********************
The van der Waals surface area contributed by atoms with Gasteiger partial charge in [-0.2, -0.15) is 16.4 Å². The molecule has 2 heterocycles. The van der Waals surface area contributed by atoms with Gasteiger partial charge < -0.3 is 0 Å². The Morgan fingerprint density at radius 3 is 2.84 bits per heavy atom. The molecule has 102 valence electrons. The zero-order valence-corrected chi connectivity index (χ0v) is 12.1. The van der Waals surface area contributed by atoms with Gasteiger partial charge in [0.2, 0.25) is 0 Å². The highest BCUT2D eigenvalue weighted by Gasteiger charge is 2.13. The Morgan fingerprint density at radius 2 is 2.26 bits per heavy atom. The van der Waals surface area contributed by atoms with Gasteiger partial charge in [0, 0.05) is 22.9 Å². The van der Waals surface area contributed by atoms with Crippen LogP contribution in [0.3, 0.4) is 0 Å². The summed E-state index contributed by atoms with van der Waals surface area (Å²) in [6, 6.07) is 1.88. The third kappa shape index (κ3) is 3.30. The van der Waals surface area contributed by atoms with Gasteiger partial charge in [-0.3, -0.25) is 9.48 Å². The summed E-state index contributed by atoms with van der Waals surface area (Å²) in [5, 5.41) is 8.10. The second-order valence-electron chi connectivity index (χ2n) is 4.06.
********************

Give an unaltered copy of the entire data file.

The van der Waals surface area contributed by atoms with Gasteiger partial charge in [-0.2, -0.15) is 16.4 Å². The molecule has 2 heterocycles. The van der Waals surface area contributed by atoms with Gasteiger partial charge < -0.3 is 0 Å². The Morgan fingerprint density at radius 3 is 2.84 bits per heavy atom. The molecule has 102 valence electrons. The zero-order valence-corrected chi connectivity index (χ0v) is 12.1. The van der Waals surface area contributed by atoms with Gasteiger partial charge in [0.2, 0.25) is 0 Å². The highest BCUT2D eigenvalue weighted by Gasteiger charge is 2.13. The Morgan fingerprint density at radius 2 is 2.26 bits per heavy atom. The van der Waals surface area contributed by atoms with Gasteiger partial charge in [0, 0.05) is 22.9 Å². The van der Waals surface area contributed by atoms with Crippen LogP contribution in [0.3, 0.4) is 0 Å². The summed E-state index contributed by atoms with van der Waals surface area (Å²) in [6, 6.07) is 1.88. The third kappa shape index (κ3) is 3.30. The van der Waals surface area contributed by atoms with Gasteiger partial charge in [-0.3, -0.25) is 9.48 Å². The summed E-state index contributed by atoms with van der Waals surface area (Å²) in [5, 5.41) is 8.10. The second-order valence-electron chi connectivity index (χ2n) is 4.06.